On Baldwin's charge that counsel was ineffective, we cannot find a reasonable probability that four members of the Supreme Court will find his position sufficiently meritorious to grant certiorari. Nor do we see a significant possibility of reversal of our decision on that issue.

Pulley involves the question whether the Constitution requires that a court of statewide jurisdiction conduct any "proportionality review" of death sentences, and, if so, the requisites of such a review.5  The question Baldwin presents is whether the Louisiana Supreme Court, which under the Louisiana capital punishment statute reviews death sentences meted out by juries, violates the federal Constitution by reviewing those sentences on a district-by-district rather than a statewide basis.6  Even if the Court in Pulley decides that proportionality review is constitutionally required, we find no reasonable basis for concluding that the Court will require the statewide review that we declined to require in Williams. This conclusion is reinforced by the denial of review, albeit now stayed, in Williams. See supra note 6. In short, we can find no reasonable probability of a grant of certiorari and no substantial possibility of reversal of our decision on that ground.

Petition for stay DENIED.

JOHNSON, Circuit Judge, dissenting:

The controlling legal standards utilized by this panel in affirming the district court's denial of Timothy Baldwin's petition for habeas corpus relief presently lie in legal limbo, the Supreme Court having granted certiorari in the two controlling cases that governed this panel's decision. See Washington v. Strickland, 693 F.2d 1243 (5th Cir. 1982) (en banc), cert. granted, --- U.S. ----, 103 S. Ct. 2451, 77 L. Ed. 2d 1332 (1983) (No. 82-1554) and Harris v. Pulley, 692 F.2d 1189 (9th Cir. 1982) (per curiam), cert. granted, --- U.S. ----, 103 S. Ct. 1425, 75 L. Ed. 2d 787 (1983). That the Supreme Court may in the very near future alter the standards applied in determining whether Baldwin's trial met with the requirements of basic constitutional law seems inarguable.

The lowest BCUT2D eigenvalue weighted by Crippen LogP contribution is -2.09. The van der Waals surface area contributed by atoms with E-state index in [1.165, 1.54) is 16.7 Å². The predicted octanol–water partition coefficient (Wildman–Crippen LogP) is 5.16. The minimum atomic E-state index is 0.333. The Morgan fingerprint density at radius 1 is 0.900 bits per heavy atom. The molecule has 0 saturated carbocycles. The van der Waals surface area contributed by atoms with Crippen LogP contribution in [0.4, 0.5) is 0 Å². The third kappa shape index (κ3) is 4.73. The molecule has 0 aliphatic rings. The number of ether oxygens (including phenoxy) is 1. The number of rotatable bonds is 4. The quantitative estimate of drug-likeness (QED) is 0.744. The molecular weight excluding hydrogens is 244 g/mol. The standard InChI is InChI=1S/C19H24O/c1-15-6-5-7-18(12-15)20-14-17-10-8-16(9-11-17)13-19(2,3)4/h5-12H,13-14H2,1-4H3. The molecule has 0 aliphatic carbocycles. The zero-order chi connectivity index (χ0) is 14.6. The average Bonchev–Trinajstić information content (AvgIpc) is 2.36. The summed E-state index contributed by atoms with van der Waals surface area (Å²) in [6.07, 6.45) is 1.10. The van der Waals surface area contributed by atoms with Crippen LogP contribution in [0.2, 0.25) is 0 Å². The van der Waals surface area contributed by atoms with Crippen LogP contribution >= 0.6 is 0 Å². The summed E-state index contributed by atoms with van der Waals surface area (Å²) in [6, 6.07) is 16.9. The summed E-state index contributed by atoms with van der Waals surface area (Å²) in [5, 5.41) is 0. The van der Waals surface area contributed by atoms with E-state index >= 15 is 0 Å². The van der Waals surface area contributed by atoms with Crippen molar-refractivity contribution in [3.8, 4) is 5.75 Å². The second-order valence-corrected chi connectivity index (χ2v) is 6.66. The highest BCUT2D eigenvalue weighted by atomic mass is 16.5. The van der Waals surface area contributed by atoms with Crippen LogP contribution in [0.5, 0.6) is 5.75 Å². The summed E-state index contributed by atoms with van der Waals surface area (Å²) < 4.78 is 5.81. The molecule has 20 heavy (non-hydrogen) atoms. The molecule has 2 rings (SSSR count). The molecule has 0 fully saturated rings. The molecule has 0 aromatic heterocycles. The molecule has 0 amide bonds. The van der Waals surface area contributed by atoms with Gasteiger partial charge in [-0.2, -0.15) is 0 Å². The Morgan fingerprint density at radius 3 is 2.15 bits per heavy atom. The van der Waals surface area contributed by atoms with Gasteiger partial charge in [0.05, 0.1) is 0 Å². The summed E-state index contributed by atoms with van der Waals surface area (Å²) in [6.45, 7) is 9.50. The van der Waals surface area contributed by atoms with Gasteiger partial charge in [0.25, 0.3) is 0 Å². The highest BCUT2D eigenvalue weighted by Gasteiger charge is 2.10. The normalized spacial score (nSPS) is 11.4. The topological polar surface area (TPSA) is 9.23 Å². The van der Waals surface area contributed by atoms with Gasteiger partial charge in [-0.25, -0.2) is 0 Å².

What this Court has before it for consideration should be clearly understood: it is a request for a stay of the issuance of this Court's mandate pending only the filing and disposition of his petition for a writ of certiorari to the Supreme Court. The temporary nature of the requested stay is self-evident. This being true, I simply cannot sanction Timothy Baldwin's execution knowing that the Supreme Court may, in the very near future, alter or reject the constitutional standards applied in denying Baldwin's petition. This Court should not permit the ultimate punishment to be exacted when live, fundamental constitutional issues remain unresolved in a defendant's appeal. Accordingly, I respectfully dissent from my colleagues' denial of Timothy Baldwin's request for a stay of our mandate pending filing and disposition of his petition for a writ of certiorari in the Supreme Court.

Barefoot v. Estelle, --- U.S. ----, 103 S. Ct. 3383, 77 L. Ed. 2d ---- (1983) teaches that when a petitioner under imminent threat of execution has made a substantial showing of a denial of a federal right, he must be afforded an adequate opportunity to present the merits of his argument, and he must receive a considered decision on the merits of his claim. Id. at ----, 103 S. Ct. at 3394. A denial of a stay of execution to a petitioner presenting a "question of some substance," ibid. at note 4, is "tolerable," ibid., if and only if expedited procedures provide adequate time and means for rendition of a considered judgment on the merits prior to the scheduled execution date. Ibid.